18. deranged
    driven insane
    “And in your deranged mind, what do you think the lesson of ‘Goldilocks and the Three Bears’ is?”
  19. hysterical
    marked by excessive or uncontrollable emotion
    “Bad beans can cause more than indigestion,” he answered, laughing hysterically to himself.
  20. construe
    make sense of; assign a meaning to
    “Why do you say that?” Alex asked, wondering how he could have possibly construed that from the story.
  21. persecute
    cause to suffer
    “By publicly persecuting me, they’re filling an insecure void caused by social and domestic neglect.”
  22. void
    an empty area or space
    “By publicly persecuting me, they’re filling an insecure void caused by social and domestic neglect.”
  23. prominent
    having a quality that thrusts itself into attention
    The worry lines on her forehead became very prominent.
  24. blatantly
    in a completely obvious manner
    Would her teacher notice if Alex quickly filled in a couple of answers for her brother? Was Alex even capable of doing something so blatantly wrong?
  25. prone
    having a tendency
    Alex was prone to over-thinking everything, so she just did it; she quickly filled in some of her brother’s answers, making her handwriting slightly sloppier than it usually was, and handed the stack of tests to Mrs. Peters.
  26. spontaneous
    said or done without having been planned in advance
    It was the most spontaneous thing she had ever done.
  27. impromptu
    without advance preparation
    The teacher regularly surprised the class with impromptu presentations to keep them on their toes.
  28. virtually
    slightly short of or not quite accomplished; all but
    “So, I selected the story the theme of which is present in virtually every fairy tale and every story ever written, ‘Cinderella’!”
  29. pathological
    caused by or evidencing a mentally disturbed condition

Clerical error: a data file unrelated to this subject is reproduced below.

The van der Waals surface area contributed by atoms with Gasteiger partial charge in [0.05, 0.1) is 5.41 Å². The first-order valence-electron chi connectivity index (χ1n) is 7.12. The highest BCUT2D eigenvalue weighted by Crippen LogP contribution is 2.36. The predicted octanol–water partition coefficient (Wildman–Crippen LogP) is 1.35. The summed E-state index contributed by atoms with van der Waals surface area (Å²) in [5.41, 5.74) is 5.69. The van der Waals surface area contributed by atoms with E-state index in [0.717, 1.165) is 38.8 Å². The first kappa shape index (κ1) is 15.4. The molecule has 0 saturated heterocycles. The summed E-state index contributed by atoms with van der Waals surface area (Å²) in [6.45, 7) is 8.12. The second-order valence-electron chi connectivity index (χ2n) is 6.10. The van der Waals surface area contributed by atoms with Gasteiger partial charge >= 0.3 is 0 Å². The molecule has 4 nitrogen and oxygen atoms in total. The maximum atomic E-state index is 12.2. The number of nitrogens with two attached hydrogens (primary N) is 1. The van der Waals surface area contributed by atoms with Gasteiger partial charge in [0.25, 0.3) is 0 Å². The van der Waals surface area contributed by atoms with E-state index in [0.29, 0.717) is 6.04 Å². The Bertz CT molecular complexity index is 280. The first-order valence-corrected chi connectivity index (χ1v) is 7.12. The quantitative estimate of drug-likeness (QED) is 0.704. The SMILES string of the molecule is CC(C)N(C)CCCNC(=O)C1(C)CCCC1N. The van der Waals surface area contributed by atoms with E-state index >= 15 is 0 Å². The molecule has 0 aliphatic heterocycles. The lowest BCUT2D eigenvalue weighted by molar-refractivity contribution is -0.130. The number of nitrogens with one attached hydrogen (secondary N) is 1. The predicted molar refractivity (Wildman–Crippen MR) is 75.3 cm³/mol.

“Maybe if his parents had kept an eye on him, he wouldn’t have been eaten. I think the story is trying to tell us to keep an eye on our kids, especially if they’re pathological liars. Thank you.”
  30. intuition
    instinctive knowing, without the use of rational processes
    Mr. Bailey always knew when his son needed to talk to him. It didn’t have anything to do with observation or intuition, but with location.
  31. contemplative
    deeply or seriously thoughtful
    Occasionally, Mr. Bailey would get home from work and find his son sitting up in the oak tree in the front yard with a contemplative look on his face.
  32. extravagant
    recklessly wasteful
    Even if they had the most extravagant party in the world waiting for them at home, birthdays were always going to be hard for them.
  33. foreclose
    take away the right of mortgagors to redeem their mortgage
    “Even after selling the bookstore, the house foreclosed, and we still have some debt and things unpaid from the funeral. But we’re making it somehow. In a few more months we’ll be back on our feet.”
  34. monotonous
    tediously repetitious or lacking in variety
    “I’ve never met a person I didn’t learn something from!” Grandma said. “Even the most monotonous people will surprise you. Remember that.”
  35. disheartened
    made less hopeful or enthusiastic
    “Oh, kiddos, if I could spend every day with you, I would,” Grandma said longingly, perhaps more disheartened than she intended to show.
Created on August 10, 2019 (updated August 13, 2019)